A few tests might be in order to avoid putting a lot of work into completing a piece that has fundamental design/construction flaws.

Offline Cheese

  • Posts: 4940
Re: Wood strength for spans in furniture?
« Reply #6 on: February 02, 2018, 11:54 AM »
In theory, these can be made to the immense strength & racking resistance requirements needed with even very small timbers.  The key is in the engineering, whereby even lightweight structures made from individually weak members like matchsticks or ice cream sticks can be laminated & jointed into multilayered, crosslinked trusses. 

Visions of the birdcage Maserati.  [scratch chin]

Offline Dane

  • Posts: 353
Re: Wood strength for spans in furniture?
« Reply #7 on: February 02, 2018, 12:53 PM »
Just as a point of reference, we have one of these Twilight Sofas:http://www.dwr.com/living-sofa-and-sleepers/twilight-sleeper-sofa/880589.html?lang=en_US&mrkgcl=664&mrkgadid=3227555094&rkg_id=h-dacd6543887220b77539313042ccc2e7_t-1517593848&adpos=1o1&creative=96969740319&device=c&matchtype=&network=g&gclid=CjwKCAiAtdDTBRArEiwAPT4y-0NAr2rk2xcV8S_89vyAnRUHdFi9eynx9FHXSdgpk1Ebr--_qloLQRoCP-IQAvD_BwE

It spans probably 80" with just an aluminum square tube.  There is a foot in the middle of the seat that isn't visible unless you are lying on the ground looking under the couch.  I could measure the tube width, if you like.

Offline Michael Kellough

  • Posts: 3530
Re: Wood strength for spans in furniture?
« Reply #8 on: February 02, 2018, 01:18 PM »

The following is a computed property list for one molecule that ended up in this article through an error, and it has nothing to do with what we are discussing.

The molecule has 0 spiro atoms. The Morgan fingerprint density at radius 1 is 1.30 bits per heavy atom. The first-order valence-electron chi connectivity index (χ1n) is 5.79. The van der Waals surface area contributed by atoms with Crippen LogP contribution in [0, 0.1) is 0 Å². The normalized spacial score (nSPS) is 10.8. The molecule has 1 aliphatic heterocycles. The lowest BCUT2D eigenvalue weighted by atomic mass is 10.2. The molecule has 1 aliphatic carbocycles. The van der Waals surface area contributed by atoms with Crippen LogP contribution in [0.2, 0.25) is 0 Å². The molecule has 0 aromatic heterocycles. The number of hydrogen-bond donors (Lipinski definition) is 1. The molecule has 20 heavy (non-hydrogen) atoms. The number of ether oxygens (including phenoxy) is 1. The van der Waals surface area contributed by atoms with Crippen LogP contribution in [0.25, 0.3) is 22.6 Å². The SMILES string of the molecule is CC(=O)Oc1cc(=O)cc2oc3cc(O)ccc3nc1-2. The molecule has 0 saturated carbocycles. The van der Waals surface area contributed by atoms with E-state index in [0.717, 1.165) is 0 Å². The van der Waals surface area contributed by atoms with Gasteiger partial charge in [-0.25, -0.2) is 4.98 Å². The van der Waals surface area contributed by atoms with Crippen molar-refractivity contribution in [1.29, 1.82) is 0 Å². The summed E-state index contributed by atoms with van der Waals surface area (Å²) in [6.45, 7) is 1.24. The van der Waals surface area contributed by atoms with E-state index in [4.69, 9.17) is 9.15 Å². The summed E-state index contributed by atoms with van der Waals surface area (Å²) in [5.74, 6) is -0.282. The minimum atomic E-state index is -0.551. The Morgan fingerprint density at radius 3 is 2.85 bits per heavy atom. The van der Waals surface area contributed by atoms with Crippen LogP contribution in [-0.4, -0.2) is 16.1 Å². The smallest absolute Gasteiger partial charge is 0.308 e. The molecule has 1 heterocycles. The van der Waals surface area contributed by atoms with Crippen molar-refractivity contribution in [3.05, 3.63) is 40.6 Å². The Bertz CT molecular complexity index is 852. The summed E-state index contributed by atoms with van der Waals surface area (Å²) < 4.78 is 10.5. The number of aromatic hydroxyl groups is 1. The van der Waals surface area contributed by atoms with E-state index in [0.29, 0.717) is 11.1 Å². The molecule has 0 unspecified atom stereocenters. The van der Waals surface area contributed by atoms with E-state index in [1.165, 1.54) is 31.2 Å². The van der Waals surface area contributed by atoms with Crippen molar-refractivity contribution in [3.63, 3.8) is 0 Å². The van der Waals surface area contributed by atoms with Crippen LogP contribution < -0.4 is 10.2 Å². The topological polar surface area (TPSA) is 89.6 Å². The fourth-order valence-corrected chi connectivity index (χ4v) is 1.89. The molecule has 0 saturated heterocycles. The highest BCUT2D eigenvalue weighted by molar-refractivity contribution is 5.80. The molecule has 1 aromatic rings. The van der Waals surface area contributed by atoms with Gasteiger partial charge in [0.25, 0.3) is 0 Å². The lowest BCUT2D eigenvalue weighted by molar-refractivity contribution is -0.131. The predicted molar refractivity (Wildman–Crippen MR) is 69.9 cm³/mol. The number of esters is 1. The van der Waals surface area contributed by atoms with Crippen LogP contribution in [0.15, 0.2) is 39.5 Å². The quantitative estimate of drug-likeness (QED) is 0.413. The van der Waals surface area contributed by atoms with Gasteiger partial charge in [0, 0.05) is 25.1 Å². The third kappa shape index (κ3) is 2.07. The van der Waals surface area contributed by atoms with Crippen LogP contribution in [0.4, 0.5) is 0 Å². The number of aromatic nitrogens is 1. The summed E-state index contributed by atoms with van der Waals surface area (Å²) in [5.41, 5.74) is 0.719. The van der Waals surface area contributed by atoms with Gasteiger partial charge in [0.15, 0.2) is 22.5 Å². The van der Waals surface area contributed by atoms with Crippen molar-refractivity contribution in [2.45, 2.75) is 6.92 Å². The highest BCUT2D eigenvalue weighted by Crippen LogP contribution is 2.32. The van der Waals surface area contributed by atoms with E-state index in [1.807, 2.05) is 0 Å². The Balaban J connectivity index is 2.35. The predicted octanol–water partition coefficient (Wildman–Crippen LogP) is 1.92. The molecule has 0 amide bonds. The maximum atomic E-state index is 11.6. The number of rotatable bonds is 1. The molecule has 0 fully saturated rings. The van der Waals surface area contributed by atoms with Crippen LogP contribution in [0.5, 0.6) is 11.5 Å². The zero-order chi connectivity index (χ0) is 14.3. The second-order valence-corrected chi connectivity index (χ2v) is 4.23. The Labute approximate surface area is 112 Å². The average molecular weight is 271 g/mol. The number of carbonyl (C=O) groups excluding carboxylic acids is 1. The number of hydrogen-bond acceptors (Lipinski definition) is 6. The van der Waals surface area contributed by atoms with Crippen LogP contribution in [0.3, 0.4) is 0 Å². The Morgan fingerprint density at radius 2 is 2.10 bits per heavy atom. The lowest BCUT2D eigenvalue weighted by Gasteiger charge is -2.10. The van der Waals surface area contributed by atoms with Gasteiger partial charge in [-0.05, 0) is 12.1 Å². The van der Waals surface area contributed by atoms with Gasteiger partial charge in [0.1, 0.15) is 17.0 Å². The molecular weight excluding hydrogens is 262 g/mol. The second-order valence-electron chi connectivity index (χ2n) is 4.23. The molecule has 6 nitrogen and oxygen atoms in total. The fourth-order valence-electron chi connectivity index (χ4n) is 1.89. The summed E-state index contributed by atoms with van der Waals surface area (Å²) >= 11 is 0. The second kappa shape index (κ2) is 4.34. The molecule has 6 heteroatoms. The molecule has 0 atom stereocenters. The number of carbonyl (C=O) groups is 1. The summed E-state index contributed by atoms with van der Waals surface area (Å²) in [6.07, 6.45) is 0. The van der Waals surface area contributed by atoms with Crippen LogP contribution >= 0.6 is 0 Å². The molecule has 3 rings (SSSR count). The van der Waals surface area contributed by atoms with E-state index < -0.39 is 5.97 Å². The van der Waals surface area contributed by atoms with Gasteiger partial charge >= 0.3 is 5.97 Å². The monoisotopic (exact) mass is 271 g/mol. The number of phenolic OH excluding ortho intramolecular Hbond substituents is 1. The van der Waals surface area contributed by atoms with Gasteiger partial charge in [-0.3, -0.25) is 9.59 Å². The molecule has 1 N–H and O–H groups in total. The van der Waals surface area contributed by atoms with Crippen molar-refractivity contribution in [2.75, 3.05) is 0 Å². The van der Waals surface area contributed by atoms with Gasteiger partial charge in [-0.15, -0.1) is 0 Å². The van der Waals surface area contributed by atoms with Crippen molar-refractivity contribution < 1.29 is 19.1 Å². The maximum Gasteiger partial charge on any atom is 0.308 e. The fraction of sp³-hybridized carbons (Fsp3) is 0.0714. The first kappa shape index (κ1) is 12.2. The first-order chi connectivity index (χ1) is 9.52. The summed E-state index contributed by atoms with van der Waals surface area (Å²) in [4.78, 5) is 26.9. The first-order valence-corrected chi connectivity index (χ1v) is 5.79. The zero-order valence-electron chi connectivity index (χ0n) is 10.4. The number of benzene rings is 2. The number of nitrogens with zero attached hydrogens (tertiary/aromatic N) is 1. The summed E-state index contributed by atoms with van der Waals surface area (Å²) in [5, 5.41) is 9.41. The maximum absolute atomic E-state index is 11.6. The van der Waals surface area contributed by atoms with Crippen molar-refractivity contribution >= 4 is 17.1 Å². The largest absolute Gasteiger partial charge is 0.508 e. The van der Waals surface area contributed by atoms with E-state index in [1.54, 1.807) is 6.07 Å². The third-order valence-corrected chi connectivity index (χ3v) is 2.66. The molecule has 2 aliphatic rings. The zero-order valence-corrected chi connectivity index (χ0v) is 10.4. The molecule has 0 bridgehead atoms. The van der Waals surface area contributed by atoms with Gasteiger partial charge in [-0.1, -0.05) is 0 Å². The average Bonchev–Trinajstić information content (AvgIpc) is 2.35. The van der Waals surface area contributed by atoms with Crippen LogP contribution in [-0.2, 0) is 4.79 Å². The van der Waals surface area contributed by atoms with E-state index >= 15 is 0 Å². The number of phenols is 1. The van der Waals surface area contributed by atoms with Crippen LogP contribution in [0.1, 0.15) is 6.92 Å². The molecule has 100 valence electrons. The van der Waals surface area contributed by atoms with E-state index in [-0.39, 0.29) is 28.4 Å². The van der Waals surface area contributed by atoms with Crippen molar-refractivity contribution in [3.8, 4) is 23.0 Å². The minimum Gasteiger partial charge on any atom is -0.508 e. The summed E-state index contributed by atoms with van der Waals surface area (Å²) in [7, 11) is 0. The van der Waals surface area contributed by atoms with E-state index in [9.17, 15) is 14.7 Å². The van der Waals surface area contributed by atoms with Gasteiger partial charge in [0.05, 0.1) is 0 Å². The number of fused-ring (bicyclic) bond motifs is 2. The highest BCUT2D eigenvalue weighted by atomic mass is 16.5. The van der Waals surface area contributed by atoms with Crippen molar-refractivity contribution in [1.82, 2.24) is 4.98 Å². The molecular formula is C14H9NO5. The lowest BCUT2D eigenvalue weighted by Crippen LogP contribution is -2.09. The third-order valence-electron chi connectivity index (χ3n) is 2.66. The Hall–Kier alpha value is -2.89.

That aluminum tube looks like a good 2" minimum but it's the post in the center of the back rail that makes it work.

Offline JeremyH.

  • Posts: 196
Re: Wood strength for spans in furniture?
« Reply #9 on: February 03, 2018, 04:03 AM »
Is the seat going to be contoured as in an Adirondack style chair?

Nope.

You can make a frame for webbing.  That sort of thing has a nice feel.  The frame will need to be built quite strong and you'll want to consider where you put any cross-bars because sitters may be able to feel them through the cushions.  You can make a torsion box too but the cushions will "bottom out" on it.

Not actually a fan of webbing or soft undersides to cushions.

Just as a point of reference, we have one of these Twilight Sofas:http://www.dwr.com/living-sofa-and-sleepers/twilight-sleeper-sofa/880589.html?lang=en_US&mrkgcl=664&mrkgadid=3227555094&rkg_id=h-dacd6543887220b77539313042ccc2e7_t-1517593848&adpos=1o1&creative=96969740319&device=c&matchtype=&network=g&gclid=CjwKCAiAtdDTBRArEiwAPT4y-0NAr2rk2xcV8S_89vyAnRUHdFi9eynx9FHXSdgpk1Ebr--_qloLQRoCP-IQAvD_BwE

It spans probably 80" with just an aluminum square tube.  There is a foot in the middle of the seat that isn't visible unless you are lying on the ground looking under the couch.  I could measure the tube width, if you like.

I can see your point. Maybe a foot in the rear wouldn't be bad. But I think visibility of what I want, without such large cushions, would still make it a no go.

The aluminum does appear to be pretty strong if it can work for that.









Thank you for all the help so far everyone.